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11 Articles in Volume 10, Issue #9
Activated Glia: Targets for the Treatment of Neuropathic Pain
Acute Herpes Zoster Neuritis and Postherpetic Neuralgia
Acute Treatment of Cluster Headache
Chronic Overuse Sports Injuries in the Adolescent/Pediatric Population
Clinical Recognition of Central Abnormal Neuroplasticity
H-Wave® Stimulation: A Novel Approach In Electromedicine
Homeopathy Enters Contemporary Pain Practice
Immune-modulating Effects of Therapeutic Laser
Pain and Addiction: Words, Meanings, and Actions in the Age of the DSM-5
Partial Plantar Fasciectomy With Autologous Platelet Concentrate
Tethered Spinal Cord Syndrome: Pathophysiology and Radiologic Diagnosis

Homeopathy Enters Contemporary Pain Practice

Editor’s note: Botanicals have been studied and administered as medicinal agents for thousands of years. Until now, however, homeopathy hasn’t been well accepted in mainstream medicine, much less pain practice. Thanks primarily to some German and Italian companies, there have been marketed homeopathic solutions, topical creams, and oral agents that contain a blend of a few botanical agents that have been found effective and filtered out from the thousands of plants found in nature. Practical Pain Management has learned of this development and has taken the opportunity to observe homeopathic agents being used on bonafide pain patients. To our pleasant surprise, we have learned that modern day homeopathy can be a great adjunct to standard pain practice. To this end, we have asked Dr. Joan Lewis, who is an anesthesiologist and pain specialist, to write this article. Pain practitioners interested in homeopathy can begin by reading this excellent introduction to an age-old therapy that has progressively, and rightfully, earned its entry into contemporary pain practice.

History of Botanicals and Homeopathy
Classical homeopathy utilizing botanicals has been used as a remedy since the 18th century and is known to Western civilizations, principally through the work of Samuel Hahnemann. Naturopathic physicians have been well trained in the selection of herbal remedies, although this topic is usually omitted in conventional medical curriculums. Administration of a homeopathic medication containing a very small amount of active substance can produce different effects based on the concentration (or dilution) of the substance. This principle is known as hormesis—whereby very low doses produce a beneficial effect and higher doses produce a harmful effect. From the conventional medical perspective, this effect can be observed in an inoculation when the introduction of a minute amount of a substance (that in larger doses is harmful) stimulates the beneficial production of antibodies and does not overwhelm the immune system. The appropriate prescribing of homeopathic preparations allows for the selection of a remedy based on the patient’s specific symptoms and constitution.

A significant opinion from our perspective as pain practitioners should acknowledge that the option of homeopathy is safe, cost-effective, and can be utilized in combination with modalities and/or medications already in place. Measured outcome studies utilizing objective nationally standardized variables against which subjective responses can be compared are a desirable determination of efficacy.1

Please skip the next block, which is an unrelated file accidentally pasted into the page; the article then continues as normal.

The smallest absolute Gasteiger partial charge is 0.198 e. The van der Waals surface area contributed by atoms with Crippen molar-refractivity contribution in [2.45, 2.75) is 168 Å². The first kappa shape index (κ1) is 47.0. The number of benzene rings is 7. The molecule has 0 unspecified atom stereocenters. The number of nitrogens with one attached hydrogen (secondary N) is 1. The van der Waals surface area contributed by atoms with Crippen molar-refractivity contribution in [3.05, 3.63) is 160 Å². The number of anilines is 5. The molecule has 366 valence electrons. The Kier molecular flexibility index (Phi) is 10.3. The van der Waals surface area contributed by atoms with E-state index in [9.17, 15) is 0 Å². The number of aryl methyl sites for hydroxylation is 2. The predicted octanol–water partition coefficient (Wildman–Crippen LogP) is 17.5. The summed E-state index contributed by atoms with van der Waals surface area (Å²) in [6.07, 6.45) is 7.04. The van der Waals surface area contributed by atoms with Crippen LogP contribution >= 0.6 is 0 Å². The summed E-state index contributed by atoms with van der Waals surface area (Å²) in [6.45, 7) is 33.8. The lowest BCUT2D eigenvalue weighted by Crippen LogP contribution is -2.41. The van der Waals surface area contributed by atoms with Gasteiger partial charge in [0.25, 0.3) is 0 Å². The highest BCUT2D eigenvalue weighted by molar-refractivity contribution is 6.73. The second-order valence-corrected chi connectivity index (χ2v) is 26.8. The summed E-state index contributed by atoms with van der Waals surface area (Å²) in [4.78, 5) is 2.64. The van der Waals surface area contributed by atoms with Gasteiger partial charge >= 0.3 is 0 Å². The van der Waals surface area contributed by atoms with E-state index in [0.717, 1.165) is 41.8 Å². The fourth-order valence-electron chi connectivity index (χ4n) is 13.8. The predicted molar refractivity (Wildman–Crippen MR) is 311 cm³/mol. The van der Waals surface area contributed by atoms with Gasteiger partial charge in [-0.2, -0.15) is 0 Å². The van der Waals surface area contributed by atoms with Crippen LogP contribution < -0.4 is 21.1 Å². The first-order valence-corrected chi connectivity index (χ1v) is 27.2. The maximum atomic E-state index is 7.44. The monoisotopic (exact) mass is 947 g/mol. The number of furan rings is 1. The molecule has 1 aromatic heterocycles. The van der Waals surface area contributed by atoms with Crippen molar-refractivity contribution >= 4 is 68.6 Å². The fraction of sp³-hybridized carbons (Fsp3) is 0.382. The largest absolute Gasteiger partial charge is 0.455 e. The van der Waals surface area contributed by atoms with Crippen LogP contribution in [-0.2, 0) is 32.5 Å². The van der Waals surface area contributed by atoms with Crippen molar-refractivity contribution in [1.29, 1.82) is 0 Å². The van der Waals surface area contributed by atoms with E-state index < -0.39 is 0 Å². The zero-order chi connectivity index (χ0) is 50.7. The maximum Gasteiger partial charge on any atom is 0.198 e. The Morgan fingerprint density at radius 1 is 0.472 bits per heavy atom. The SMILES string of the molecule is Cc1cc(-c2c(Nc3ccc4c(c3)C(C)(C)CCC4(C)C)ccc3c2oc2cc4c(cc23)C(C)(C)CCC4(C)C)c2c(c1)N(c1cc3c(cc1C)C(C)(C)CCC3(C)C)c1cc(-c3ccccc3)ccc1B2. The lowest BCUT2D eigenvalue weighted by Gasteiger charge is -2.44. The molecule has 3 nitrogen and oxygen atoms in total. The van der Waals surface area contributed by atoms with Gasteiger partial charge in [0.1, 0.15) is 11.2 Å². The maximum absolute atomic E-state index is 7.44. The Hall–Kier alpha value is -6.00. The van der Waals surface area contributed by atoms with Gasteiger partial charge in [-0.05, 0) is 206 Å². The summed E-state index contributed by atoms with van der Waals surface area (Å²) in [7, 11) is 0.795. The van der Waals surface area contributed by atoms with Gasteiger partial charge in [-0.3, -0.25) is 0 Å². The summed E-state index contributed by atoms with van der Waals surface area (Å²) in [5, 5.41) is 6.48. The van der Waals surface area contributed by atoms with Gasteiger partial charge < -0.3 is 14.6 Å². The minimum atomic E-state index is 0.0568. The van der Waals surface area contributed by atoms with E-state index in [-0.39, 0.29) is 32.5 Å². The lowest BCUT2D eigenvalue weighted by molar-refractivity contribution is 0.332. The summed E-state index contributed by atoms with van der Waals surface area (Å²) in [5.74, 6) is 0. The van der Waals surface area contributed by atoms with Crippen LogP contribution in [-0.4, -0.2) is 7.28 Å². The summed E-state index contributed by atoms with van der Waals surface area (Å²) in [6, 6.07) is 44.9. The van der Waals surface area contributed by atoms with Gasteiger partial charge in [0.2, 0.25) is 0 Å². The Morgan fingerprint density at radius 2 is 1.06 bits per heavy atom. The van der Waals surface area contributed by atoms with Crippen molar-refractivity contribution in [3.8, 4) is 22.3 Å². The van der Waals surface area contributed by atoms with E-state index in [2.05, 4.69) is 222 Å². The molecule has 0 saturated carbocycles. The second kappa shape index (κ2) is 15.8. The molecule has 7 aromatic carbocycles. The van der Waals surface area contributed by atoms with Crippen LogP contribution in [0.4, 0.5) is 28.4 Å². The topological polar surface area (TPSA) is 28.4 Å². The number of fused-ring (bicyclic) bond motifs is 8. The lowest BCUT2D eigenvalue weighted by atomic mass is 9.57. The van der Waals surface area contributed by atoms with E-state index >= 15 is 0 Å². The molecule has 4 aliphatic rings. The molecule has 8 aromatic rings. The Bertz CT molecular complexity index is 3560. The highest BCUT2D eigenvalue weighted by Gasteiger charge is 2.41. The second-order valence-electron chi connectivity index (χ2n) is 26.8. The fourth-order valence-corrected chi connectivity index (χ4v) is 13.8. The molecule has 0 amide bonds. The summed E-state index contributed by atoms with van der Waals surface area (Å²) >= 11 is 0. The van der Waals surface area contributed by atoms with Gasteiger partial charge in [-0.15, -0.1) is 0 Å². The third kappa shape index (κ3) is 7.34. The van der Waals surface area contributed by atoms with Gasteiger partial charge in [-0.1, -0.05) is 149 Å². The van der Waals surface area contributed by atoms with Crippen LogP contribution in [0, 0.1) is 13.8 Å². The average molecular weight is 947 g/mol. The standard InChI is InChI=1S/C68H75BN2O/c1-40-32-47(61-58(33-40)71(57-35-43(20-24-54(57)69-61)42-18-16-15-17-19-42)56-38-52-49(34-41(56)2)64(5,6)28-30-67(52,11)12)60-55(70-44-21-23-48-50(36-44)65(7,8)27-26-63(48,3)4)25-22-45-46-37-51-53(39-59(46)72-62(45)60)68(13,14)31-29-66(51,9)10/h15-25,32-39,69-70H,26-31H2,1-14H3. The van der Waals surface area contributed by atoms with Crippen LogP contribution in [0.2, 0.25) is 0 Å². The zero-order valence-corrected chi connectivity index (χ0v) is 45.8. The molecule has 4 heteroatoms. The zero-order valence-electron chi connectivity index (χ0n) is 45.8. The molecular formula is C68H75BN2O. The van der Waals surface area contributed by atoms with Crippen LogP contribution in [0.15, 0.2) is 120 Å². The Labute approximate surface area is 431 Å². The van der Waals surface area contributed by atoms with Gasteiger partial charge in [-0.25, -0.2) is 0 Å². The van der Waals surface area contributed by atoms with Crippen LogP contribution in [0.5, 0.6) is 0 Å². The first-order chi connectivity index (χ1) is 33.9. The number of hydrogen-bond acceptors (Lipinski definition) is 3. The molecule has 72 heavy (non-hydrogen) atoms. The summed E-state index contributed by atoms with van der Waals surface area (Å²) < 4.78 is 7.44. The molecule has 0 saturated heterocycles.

Bioregulatory Medicine and Research

Bioregulatory medicine (BRM) is an emerging field of medical care that targets the body’s normal maintenance of homeostasis through auto-regulation. When we painstakingly memorized the components of the Krebs’ cycle or the electron transport chain, the study of physiology explained our (then) more limited understanding of the extraordinarily complex choreography undertaken by the body when addressing a straightforward chore—e.g., building the right protein for increasing muscle bulk, combating a foreign protein invasion, precisely regulating serum osmolarity to remain within specific set points, or alternatively warehousing and degrading cellular waste products for elimination. It should come as no great surprise that subsequent research now reveals much more complex and elaborate interrelationships among body systems than had been previously appreciated. Biological response-modulating substances influence these systems, not by ablating the reaction completely but by allowing the body to restore its normal auto-regulation through the practitioner’s administration of infinitesimal dosages of substances that gently dislodge an abnormally functioning system back toward normal oscillation around a set point. Even ultra-low doses of medications such as seen in homeopathy can produce a significant impact on the body, by a principle known as “hormesis”—where differing concentrations of the same medication produce divergent results.2,3


Research published on hormesis has underscored its validity.2 Hormesis addresses the phenomenon that the intake of a very small amount of a substance which, in large doses, can be toxic or damaging to the person, serves a protective function.5,6 Modern medicine has taken advantage of this phenomenon with vaccinations, for example. Another example is caloric restriction as a pro-longevity strategy.3,4 The beneficial physiologic response to a transiently-manifested form of stress (or toxin) that induces the development of tolerance to low oxygen states, toxins, and dietary restriction has been observed.2,3

The understanding and acceptance of hormesis is critical to the practitioner’s understanding of the research and efficacy of homeopathic medicinal products in concentrations that radically differ from the dosing for conventional medications. For example, some homeopathic medications show an impact at concentrations in the range of 10-3 to 10-6.

A Brief Explanation of Homotoxicology (HTX)